The previous point about qualifying your ideas ties in well with prioritisation. If every new idea, piece of customer feedback, or support request you send is 'urgent', then this the IT equivalent of the 'boy who cried wolf', and you gradually erode any meaning from the word 'urgent'.

Agree on some simple protocols together. For example with support requests you might agree
that a low priority ticket needs a response within 72 hours, whereas a serious customer issue needs a 24/7 'hotline'.

Cultural alignment

If your organisation views your tech team as a something of a black box - 'I don't really know what you do, and quite frankly I don't really care, but I'll be sure to come and find you when I need you' - then it's unlikely you have a good understanding between the teams.

This will hurt you when it comes to just about every aspect of software development. So, what kind of things could you do about it?

- Sit together

You don't need to do this every day, but do occasionally bring some developers to sit with the front-line team they build products for (whether sales, client relations, marketing, healthcare professionals, members of the public and so forth). You'd be surprised how this breaks down barriers and increases mutual understanding.

- Involve employees in beta testing

This is a win-win approach. For tech teams your products will get a 'real' test a lot sooner, but
also give you time to address issues that crop up, and more buy-in from business. For business stakeholders there's more transparency on what's coming, and also inclusion in what ordinarily might be seen as a 'tech' process. 

HOW TECH CAN HELP BUSINESS
We took 'we need an iPhone app!' to mean 'How can we engage our customers on mobile devices?'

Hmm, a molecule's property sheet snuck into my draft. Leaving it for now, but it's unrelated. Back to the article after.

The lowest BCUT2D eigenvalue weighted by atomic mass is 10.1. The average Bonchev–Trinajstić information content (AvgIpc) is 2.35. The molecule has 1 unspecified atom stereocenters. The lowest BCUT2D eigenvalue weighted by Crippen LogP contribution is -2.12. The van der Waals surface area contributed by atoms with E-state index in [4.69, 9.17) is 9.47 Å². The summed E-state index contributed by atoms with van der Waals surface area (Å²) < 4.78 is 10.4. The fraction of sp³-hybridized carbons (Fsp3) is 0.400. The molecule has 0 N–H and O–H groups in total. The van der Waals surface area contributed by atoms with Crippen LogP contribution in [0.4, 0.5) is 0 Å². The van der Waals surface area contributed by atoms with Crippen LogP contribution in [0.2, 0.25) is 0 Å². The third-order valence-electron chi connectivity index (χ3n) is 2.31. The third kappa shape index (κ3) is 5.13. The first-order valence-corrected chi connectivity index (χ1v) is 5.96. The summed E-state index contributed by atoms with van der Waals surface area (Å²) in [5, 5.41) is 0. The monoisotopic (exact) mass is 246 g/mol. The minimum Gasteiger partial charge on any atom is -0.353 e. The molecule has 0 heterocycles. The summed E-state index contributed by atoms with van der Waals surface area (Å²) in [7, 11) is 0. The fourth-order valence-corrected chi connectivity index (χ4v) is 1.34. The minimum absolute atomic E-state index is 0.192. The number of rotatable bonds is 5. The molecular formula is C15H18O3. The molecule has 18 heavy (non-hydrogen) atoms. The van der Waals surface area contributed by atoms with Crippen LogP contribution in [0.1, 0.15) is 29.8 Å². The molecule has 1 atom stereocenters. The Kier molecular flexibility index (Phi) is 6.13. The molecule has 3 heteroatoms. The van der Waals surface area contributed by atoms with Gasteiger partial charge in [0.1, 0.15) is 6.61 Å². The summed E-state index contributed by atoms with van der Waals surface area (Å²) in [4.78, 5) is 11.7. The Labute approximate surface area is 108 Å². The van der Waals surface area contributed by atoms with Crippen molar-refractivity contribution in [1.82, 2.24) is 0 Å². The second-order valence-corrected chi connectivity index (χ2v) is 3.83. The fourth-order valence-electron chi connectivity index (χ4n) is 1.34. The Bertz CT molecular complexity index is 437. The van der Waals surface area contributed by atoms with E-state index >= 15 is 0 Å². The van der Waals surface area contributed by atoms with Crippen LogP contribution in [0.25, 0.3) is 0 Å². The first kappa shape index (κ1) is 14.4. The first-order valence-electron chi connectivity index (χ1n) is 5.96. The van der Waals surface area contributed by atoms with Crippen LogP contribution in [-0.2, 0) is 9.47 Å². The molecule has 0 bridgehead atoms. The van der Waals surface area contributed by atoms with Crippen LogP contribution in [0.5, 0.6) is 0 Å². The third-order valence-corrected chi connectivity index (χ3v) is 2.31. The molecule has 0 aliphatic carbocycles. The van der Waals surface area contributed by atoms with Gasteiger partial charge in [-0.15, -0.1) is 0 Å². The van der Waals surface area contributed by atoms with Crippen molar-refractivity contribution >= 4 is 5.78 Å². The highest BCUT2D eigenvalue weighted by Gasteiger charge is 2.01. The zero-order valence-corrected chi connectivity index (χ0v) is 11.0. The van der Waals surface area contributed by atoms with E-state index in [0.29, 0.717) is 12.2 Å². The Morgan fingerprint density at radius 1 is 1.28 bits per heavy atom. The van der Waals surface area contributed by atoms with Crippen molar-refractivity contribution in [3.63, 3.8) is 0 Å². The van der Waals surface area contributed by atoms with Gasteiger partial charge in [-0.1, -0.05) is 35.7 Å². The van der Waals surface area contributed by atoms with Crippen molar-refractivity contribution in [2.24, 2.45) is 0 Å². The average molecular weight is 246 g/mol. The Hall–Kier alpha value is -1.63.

Know your customers 

Make sure you know your end-users as well as possible. Learn the product, ask questions, and watch real customers use your product in a real setting.

This will mean you are valued as a sounding board by your colleagues, and not just the people to hand off requirements to.

Know the difference between what people ask for, and what they want


A client recently said to us 'We need an iPhone app!', which we took that to mean 'How can we engage our customers on mobile devices?'. Especially since their website wasn't even mobile friendly.

We would have left a lot of value on the table by just blindly building what was originally asked for. Often a tech team's value is in guiding business stakeholders to make the correct choices, by asking the right questions.

Presenting options is better than pushing back


No tech team likes to cut corners, but instead of saying 'there's no way we can possibly develop and test this feature in the time frame you are requesting' – think about what you can do?


Even if these options come with a list of caveats, warnings, and trade-offs – they are still
worth presenting back to business stakeholders, otherwise you risk coming across as overly defensive.

Here are a couple of examples:
 

- Beta launch or Limited release


I remember one project where our team was worried about some known bugs we wouldn't
have time to fix. So we agreed on a partial release with senior management. This was a great success because business got to deliver on a somewhat unrealistic deadline to some key customers (who we knew wouldn't be affected by the known bugs), and we didn't have the headache of supporting loads of customers before we were ready to.

- Phased release

You've been asked to do everything at once, and that's impossible. But you can sit down together and work out what order to release features to strike the best balance between business win versus technical effort.

ALIGNING TECHNOLOGY AND BUSINESS
There might not be a one size fits all approach to getting tech and business teams perfectly aligned, but it's worth putting in the collective effort to strengthen the ties between the two teams.

Each organisation, department, and person is different, so you'll need to figure out what works best in your particular setting. This post has hopefully highlighted the importance of this link in the chain, and some tangible ways in which to make it stronger. If you have some suggestions of your own, please do feel free to share them!